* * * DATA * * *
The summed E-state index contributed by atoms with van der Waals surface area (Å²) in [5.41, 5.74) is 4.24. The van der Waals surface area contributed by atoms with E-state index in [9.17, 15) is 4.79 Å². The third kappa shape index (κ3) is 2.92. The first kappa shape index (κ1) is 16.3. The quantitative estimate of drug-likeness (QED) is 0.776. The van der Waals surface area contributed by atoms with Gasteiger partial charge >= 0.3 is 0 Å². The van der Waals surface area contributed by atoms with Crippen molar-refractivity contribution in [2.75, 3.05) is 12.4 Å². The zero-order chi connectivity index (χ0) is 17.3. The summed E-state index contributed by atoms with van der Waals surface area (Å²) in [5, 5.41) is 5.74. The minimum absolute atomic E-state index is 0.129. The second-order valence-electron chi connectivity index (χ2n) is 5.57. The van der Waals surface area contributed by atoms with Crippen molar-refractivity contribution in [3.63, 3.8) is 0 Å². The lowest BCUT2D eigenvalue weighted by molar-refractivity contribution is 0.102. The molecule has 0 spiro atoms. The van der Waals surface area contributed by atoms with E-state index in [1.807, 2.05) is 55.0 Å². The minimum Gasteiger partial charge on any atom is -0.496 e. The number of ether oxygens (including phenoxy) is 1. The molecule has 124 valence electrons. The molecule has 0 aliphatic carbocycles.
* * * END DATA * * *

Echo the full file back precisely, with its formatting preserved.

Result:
The summed E-state index contributed by atoms with van der Waals surface area (Å²) in [5.41, 5.74) is 4.24. The van der Waals surface area contributed by atoms with E-state index in [9.17, 15) is 4.79 Å². The third kappa shape index (κ3) is 2.92. The first kappa shape index (κ1) is 16.3. The quantitative estimate of drug-likeness (QED) is 0.776. The van der Waals surface area contributed by atoms with Gasteiger partial charge >= 0.3 is 0 Å². The van der Waals surface area contributed by atoms with Crippen molar-refractivity contribution in [2.75, 3.05) is 12.4 Å². The zero-order chi connectivity index (χ0) is 17.3. The summed E-state index contributed by atoms with van der Waals surface area (Å²) in [5, 5.41) is 5.74. The minimum absolute atomic E-state index is 0.129. The second-order valence-electron chi connectivity index (χ2n) is 5.57. The van der Waals surface area contributed by atoms with Crippen molar-refractivity contribution in [3.63, 3.8) is 0 Å². The lowest BCUT2D eigenvalue weighted by molar-refractivity contribution is 0.102. The molecule has 0 spiro atoms. The van der Waals surface area contributed by atoms with E-state index in [1.807, 2.05) is 55.0 Å². The minimum Gasteiger partial charge on any atom is -0.496 e. The number of ether oxygens (including phenoxy) is 1. The molecule has 124 valence electrons. The molecule has 0 aliphatic carbocycles.